Following the Irish Water saga there is mounting speculation that Ireland might be heading to the polls in 2015. Writing for Slugger, Sinn Fein President, Gerry Adams TD argues that it’s time for the Taoiseach to go the country and let the people decide the future economic direction of the country.
The Fine Gael/Labour coalition Government is in deep crisis.
As each day passes it is clearer that it will struggle to stay in office for its full term.
The Taoiseach, Enda Kenny has stumbled from one debacle to another. His policies have been rejected and the Coalition faces widespread public anger.
The reasons are clear. Fine Gael and Labour have imposed relentless austerity on struggling families and vulnerable citizens.
They have failed to deliver on any commitment to political reform, accountability or parliamentary effectiveness.
Instead this Government has abused the Dáil, Seanad, State Boards and Ministerial positions to a degree that would make even Fianna Fáil blush!
In a number of recent high profile incidents in the Dáil, the Tánaiste has not answered straightforward questions from Mary Lou McDonald. The Taoiseach regularly does this with me.
The point of parliament is for the Opposition to hold Government to account. This does not happen in the Dáil. The Ceann Comhairle is continually deferential to Government Ministers and the Taoiseach.
This is another example of the urgent need for political reform but also of the overbearing arrogance of this Government.
Fine Gael and Labour can no longer hide behind the Troika for unpopular decisions. They can’t say that ‘the big boys made them do it’. These are their own decisions.
This Government mishandled the GSOC affair, and the whistle-blowers controversy, around Garda corruption culminating in the firing of Commissioner Martin Callinan, and the resignation of Justice Minister Alan Shatter.
In June Eamon Gilmore resigned as Minister of Foreign Affairs and Tánaiste and as leader of the Labour Party in the wake of his party’s disastrous performance in last May’s EU and local elections.
Eamon got out just in time. Since the Summer, the Government has been plunged into yet another series of controversies. They include McNultygate and by-election defeats for the Government in Dublin South West and Roscommon/South Leitrim. The Government also lost its Seanad majority.
The budget was an opportunity to give people a break. Instead citizens got Water Charges, Property Tax, no help for carers, and a cut to the top rate of tax, rewarding a wealthy minority.
This Government’s Frankenstein creation – Irish Water, has been characterised by excessive spending on consultants, bonuses and cronyism.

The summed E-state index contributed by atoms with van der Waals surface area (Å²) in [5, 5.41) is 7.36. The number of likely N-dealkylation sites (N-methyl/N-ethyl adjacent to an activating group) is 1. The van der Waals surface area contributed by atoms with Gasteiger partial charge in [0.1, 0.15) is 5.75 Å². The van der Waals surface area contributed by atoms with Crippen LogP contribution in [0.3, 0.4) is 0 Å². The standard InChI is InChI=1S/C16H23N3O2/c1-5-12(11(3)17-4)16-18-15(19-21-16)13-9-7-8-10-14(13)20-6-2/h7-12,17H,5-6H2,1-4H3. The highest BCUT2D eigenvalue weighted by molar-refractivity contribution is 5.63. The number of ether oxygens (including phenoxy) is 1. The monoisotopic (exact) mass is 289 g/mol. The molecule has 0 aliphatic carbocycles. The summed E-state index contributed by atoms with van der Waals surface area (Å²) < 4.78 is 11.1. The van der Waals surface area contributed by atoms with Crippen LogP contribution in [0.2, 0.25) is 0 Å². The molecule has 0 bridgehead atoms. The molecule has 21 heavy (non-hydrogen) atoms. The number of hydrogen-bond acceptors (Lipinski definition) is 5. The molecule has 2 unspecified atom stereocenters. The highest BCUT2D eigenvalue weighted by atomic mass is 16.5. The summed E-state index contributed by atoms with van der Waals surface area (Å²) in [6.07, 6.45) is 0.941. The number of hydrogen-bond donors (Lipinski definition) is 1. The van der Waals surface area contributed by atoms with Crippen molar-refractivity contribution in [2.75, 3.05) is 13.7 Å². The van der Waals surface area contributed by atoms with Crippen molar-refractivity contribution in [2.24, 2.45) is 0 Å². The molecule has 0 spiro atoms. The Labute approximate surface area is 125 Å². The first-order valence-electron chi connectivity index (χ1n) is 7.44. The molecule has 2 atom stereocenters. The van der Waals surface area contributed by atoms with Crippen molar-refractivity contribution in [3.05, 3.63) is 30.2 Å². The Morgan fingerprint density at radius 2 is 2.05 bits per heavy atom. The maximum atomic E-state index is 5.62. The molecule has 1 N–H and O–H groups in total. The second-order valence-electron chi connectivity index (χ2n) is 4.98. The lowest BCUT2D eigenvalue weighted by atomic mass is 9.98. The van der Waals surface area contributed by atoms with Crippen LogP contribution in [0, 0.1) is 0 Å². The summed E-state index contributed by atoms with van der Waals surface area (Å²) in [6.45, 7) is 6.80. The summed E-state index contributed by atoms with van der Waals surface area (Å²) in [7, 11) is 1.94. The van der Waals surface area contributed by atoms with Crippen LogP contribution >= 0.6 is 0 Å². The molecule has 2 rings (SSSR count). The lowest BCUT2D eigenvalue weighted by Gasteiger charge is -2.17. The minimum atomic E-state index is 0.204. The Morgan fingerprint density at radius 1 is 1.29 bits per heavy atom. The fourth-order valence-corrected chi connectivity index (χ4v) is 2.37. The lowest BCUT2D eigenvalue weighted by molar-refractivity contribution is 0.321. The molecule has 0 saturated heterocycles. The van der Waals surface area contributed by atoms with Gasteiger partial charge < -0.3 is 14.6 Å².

Irish Water is now a toxic brand. It is time for the Government to reverse its unjust water policy and abolish water charges.
Sinn Féin has shown how a first class water service can be paid for by the State without penalising working people. In government we would stop Water Charges. That is what we did in the North.
Meanwhile, political talks in the North are underway but there is no evidence yet of the type of credible negotiations required to unlock the impasse.
Sinn Féin’s priority is to defend and progress the hugely significant political advances made over the past 20 years.
We will prioritise the full implementation of the Good Friday and subsequent Agreements. The Governments needs to do the same. The British and Irish Governments are failing to fulfil their obligations. But there can be no turning back of the clock. Unionist political leaders pursuing that objective are simply deluded.
It is of crucial importance however that the Irish Government adopts an unambiguous pro-Agreement position and holds the British Government to account in relation to its obligations
It should work with Sinn Fein as partners in peace-making instead of seeing us only as electoral rivals. The peace process is more important than party politics.
Politics across the island is in flux. The Fine Gael/Labour Government is now deeply conscious and fearful of the growing public mood in the South for radical political change.
In this atmosphere and in an effort to stem rising public support for Sinn Féin it is clear that Fine Gael, Labour and Fianna Fáil will employ any dirty trick, lie, or disgusting allegation.
This mud-slinging by our political opponents is a sign of political desperation. It is about trying to blunt the growth of Sinn Féin. It will not succeed. The people are not stupid.
Deputy First Minister Martin McGuinness, has proposed the establishment – through the North South Ministerial Council – of an all-island process to deal with support mechanisms for those who were victims of sexual abuse during the conflict.
The objective is to ensure greater access to counselling and other supports for victims and to facilitate victims and survivors in accessing the justice system and making official complaints.
This needs to be a priority cross-border initiative, under the remit of the Irish Government and Northern Executive.
Sinn Féin fully endorses the proposal by Martin McGuinness. The initiative should be fully resourced by the Executive and the Irish Government.
In recent days the Taoiseach and various Government spokespeople have suggested that the choice at the next election is between Fine Gael’s vision and that of Sinn Féin.
The fundamental ideological difference between Sinn Féin and this deeply unpopular government is that we believe in a real republic – a citizen-centred, rights-based society. That message is finding a deep resonance among citizens.
The support enjoyed by Fine Gael and Labour in 2011 has been eroded beyond the point where they no longer have a mandate for what they are doing.
The Taoiseach should now show the courage of his convictions by resigning, calling a General Election and letting the people decide.